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Las Ventas, -bullring- Madrid, Spain. This slideshow is to create awareness of the controversy of bullfight in Spain. A ban on bullfighting in Catalonia was approved by the Catalan Parliament on 28 July 2010, following a petition. The petition attracted 180,000 signatures. Catalonia became the second autonomous community in Spain to ban bullfighting after the Canary Islands did so in 1991. The ban will come into force on 1 January 2012. Bullfights by matadors are to be banned in Catalonia at the end 2011 but bull-dodging, in which bulls are not killed, will remain legal. The last bullfight in Catalonia took place on 25 September 2011 at La Monumental.

The Guardian March 7, 2010 Madrid however protects bullfighting as an art form. Spain’s capital and its great rival, Barcelona, are taking opposite sides in a cultural battle over the fate of the corrida. In a clear provocation to its great rival Barcelona, Spain’s capital city of Madrid has officially elevated bullfighting to the status of a protected art form, as matadors, philosophers and politicians become embroiled in a furious dispute over the country’s bloody but emblematic sport.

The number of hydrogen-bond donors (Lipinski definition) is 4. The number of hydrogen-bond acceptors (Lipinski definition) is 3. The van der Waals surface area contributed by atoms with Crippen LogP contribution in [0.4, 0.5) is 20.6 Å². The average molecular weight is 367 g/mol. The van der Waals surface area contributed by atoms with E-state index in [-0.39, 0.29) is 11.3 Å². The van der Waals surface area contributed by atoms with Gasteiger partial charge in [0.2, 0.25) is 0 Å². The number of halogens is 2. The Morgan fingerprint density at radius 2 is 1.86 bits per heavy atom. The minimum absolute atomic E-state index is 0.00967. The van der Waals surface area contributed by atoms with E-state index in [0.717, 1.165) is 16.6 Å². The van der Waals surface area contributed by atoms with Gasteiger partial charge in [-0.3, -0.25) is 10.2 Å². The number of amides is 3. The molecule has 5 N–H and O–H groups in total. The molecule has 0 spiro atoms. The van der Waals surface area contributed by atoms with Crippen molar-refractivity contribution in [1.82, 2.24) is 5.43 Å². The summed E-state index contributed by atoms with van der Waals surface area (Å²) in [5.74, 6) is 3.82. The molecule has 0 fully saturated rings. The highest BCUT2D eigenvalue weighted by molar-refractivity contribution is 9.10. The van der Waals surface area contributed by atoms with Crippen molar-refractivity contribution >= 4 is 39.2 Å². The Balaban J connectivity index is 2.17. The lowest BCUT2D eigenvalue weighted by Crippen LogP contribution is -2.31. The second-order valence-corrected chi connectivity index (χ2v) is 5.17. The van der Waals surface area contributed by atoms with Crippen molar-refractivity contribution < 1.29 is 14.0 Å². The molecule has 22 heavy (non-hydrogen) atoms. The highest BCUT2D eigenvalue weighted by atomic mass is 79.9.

Madrid’s local government has declared it a protected piece of the region’s cultural heritage. Esperanza Aguirre, head of the conservative regional government in Madrid, announced that the bullfight was to be included on the list of items of “special cultural value” that were protected by law.

“It is an art-form that deserves to be protected and that has been part of Mediterranean and Spanish culture since time immemorial,” she said.

The eastern regions of Valencia and Murcia immediately declared the bullfight part of their protected cultural patrimony, thus confirming its new status as a key weapon in the long-running battle of identities waged between Spain’s fractious regions. The move puts the corrida on the same cultural level as Madrid’s most important historical buildings and monuments. It gives fight organisers special tax breaks and, critics claim, could see those trying to stop bullfights being taken to court for “damaging” the region’s cultural patrimony. Fines for those who damage Madrid’s protected cultural patrimony range from €60,000 to €1.2m.